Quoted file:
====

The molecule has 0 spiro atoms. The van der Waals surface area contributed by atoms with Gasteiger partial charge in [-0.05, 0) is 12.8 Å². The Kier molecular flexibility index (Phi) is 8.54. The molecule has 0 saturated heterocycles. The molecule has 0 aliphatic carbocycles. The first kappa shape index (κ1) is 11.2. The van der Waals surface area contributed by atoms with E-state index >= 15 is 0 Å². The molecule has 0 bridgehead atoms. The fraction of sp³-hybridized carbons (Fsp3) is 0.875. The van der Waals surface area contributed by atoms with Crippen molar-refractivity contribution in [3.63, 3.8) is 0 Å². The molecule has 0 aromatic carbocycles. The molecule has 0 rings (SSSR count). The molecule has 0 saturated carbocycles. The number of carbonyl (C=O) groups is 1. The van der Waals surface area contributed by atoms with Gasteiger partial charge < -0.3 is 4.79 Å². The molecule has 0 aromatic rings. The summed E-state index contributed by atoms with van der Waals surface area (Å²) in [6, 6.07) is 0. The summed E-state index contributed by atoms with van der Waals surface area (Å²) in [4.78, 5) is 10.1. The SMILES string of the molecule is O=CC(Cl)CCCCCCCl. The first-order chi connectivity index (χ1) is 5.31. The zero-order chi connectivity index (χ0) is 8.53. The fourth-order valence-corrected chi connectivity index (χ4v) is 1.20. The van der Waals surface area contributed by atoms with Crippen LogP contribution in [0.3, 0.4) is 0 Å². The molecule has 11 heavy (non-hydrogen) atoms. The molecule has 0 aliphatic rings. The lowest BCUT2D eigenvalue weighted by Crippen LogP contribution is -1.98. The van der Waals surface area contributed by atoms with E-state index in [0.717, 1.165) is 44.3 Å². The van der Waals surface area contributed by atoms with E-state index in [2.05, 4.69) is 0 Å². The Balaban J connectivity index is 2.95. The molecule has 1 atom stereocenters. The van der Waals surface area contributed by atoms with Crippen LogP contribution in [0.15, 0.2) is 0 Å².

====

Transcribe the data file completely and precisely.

The molecule has 0 spiro atoms. The van der Waals surface area contributed by atoms with Gasteiger partial charge in [-0.05, 0) is 12.8 Å². The Kier molecular flexibility index (Phi) is 8.54. The molecule has 0 saturated heterocycles. The molecule has 0 aliphatic carbocycles. The first kappa shape index (κ1) is 11.2. The van der Waals surface area contributed by atoms with E-state index >= 15 is 0 Å². The molecule has 0 bridgehead atoms. The fraction of sp³-hybridized carbons (Fsp3) is 0.875. The van der Waals surface area contributed by atoms with Crippen molar-refractivity contribution in [3.63, 3.8) is 0 Å². The molecule has 0 aromatic carbocycles. The molecule has 0 rings (SSSR count). The molecule has 0 saturated carbocycles. The number of carbonyl (C=O) groups is 1. The van der Waals surface area contributed by atoms with Gasteiger partial charge < -0.3 is 4.79 Å². The molecule has 0 aromatic rings. The summed E-state index contributed by atoms with van der Waals surface area (Å²) in [6, 6.07) is 0. The summed E-state index contributed by atoms with van der Waals surface area (Å²) in [4.78, 5) is 10.1. The SMILES string of the molecule is O=CC(Cl)CCCCCCCl. The first-order chi connectivity index (χ1) is 5.31. The zero-order chi connectivity index (χ0) is 8.53. The fourth-order valence-corrected chi connectivity index (χ4v) is 1.20. The van der Waals surface area contributed by atoms with Crippen LogP contribution in [0.3, 0.4) is 0 Å². The molecule has 11 heavy (non-hydrogen) atoms. The molecule has 0 aliphatic rings. The lowest BCUT2D eigenvalue weighted by Crippen LogP contribution is -1.98. The van der Waals surface area contributed by atoms with E-state index in [0.717, 1.165) is 44.3 Å². The van der Waals surface area contributed by atoms with E-state index in [2.05, 4.69) is 0 Å². The Balaban J connectivity index is 2.95. The molecule has 1 atom stereocenters. The van der Waals surface area contributed by atoms with Crippen LogP contribution in [0.15, 0.2) is 0 Å².